Completed in 1571 for Philip II of Spain, “Tarquin and Lucretia” by Titian captures the tragic tale of Sextus Tarquinius’ rape of Lucretia, a Roman princess who later committed suicide. The painting is considered to be one of the most experimental versions of three paintings that Titian painted on this subject. Lucretia’s resistance is unambiguous as she tearfully pushes her assailant back while he brandishes a knife.
The painting depicts Tarquin’s slave holding back the curtain while he advances towards Lucretia on her bed. Interestingly, Lucretia’s suicide was portrayed in art more commonly than the rape that led to it. The combination of violence and beauty makes this painting an extraordinarily moving and involving image.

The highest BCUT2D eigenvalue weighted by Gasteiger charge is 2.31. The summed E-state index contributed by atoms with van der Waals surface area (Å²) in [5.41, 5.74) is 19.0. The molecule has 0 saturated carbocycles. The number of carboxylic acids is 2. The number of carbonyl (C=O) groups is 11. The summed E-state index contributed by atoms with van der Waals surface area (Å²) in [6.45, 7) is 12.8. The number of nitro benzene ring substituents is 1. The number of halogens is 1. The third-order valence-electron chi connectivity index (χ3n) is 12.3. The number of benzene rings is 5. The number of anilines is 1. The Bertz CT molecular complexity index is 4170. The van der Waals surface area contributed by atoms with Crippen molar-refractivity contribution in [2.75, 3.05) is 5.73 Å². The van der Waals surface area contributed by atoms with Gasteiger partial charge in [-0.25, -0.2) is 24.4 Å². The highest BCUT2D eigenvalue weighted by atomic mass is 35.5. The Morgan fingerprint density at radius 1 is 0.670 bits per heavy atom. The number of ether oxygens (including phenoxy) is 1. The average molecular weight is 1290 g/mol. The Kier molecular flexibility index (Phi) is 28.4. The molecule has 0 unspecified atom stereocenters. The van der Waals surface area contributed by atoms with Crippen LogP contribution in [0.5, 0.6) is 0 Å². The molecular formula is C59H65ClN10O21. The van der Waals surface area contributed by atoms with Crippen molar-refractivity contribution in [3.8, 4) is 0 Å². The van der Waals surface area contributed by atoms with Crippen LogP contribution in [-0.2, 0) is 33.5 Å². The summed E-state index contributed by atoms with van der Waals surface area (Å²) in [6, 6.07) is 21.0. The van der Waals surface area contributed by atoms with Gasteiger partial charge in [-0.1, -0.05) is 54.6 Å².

It is worth noting that Titian himself had treated this subject fifty years earlier in another painting. Completed entirely by the artist himself, “Tarquin and Lucretia” stands out due to its composition and experimentation with elements such as color, light, and perspective.
In summary, “Tarquin and Lucretia” remains a significant work of art known for its distinctive portrayal of the violent act it represents. With its stunning colors, intricate composition depicting intricate details like curtains being pulled aside by Tarquin’s slave boyhead stuck out, multi-layered themes challenging power structures within society at large —Titian’s mastery as both an artist capable delivering delicate emotional strokes while still managing bolder gesture radiates within each canvas.